South Africa’s Deputy President Cyril Ramaphosa, who is eyeing presidency if he wins election for the post of ANC party chief this month, said a woman who accused President Jacob Zuma of raping her a decade ago was possibly telling the truth.
Zuma’s office, in a terse message, said there need not be any confusion regarding the 2006 verdict delivered by a court which found him not guilty and acquitted him of rape charges.
Ramaphosa is contesting against Zuma’s former wife Nkosazana Dlamini-Zuma for ANC leadership and his comment was seen as a move to gain more votes by attacking the incumbent president.
Taking part in a radio interview on Thursday, Ramaphosa said the outcome of the case led to Zuma’s acquittal before he became president in 2009.
The case related to Fezekile Kuzwayo, daughter of Zuma’s old friend, who accused him of raping her in his Johannesburg home in November 2005.
When Ramaphosa praised Kuzwayo’s courage for moving the court, the radio interviewer sought his frank opinion on the case.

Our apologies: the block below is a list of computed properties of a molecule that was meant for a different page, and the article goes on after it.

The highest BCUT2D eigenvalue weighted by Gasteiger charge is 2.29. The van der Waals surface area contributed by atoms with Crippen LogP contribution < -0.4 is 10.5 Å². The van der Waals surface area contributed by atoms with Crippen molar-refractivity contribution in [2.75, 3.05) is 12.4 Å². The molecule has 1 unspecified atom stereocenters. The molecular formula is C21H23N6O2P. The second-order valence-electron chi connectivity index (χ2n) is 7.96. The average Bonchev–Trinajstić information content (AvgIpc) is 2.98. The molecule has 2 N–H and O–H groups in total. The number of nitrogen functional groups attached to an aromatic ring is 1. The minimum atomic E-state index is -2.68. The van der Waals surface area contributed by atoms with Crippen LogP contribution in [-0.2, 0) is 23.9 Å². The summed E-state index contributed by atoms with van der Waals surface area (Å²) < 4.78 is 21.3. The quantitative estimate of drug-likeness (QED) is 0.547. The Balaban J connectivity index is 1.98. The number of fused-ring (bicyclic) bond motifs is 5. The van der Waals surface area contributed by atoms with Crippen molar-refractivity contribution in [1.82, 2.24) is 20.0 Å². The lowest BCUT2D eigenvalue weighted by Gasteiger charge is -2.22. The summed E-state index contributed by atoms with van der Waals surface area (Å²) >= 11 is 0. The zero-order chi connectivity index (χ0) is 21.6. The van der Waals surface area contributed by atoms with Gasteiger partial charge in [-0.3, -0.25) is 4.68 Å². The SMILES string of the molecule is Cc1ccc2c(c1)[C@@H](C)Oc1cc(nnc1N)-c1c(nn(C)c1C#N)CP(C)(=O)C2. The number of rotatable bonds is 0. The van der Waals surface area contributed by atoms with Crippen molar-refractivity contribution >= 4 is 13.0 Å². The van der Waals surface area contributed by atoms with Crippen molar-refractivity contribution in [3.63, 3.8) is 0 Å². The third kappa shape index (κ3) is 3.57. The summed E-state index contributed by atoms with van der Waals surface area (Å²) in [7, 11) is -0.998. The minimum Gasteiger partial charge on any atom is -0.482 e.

Ramaphosa said: “I know how difficult and painful it is for a woman to garner the courage to stand up and say ‘Yes I was raped’.
“It must be one of the most difficult decisions she has to make, so yes, I would believe her.”
Kuzwayo, who was 32 years younger than Zuma, faced threats and intimidation and she had to flee the country after her family home was burnt down. She died last year at 41.
During the trial, Zuma said he had consensual sex with Kuzwayo, who was HIV positive, and showered to avoid contracting the virus.
He was then head of the country’s national AIDS council and the insensitive comment fuelled public outrage over AIDS prevention and sexual violence in South Africa.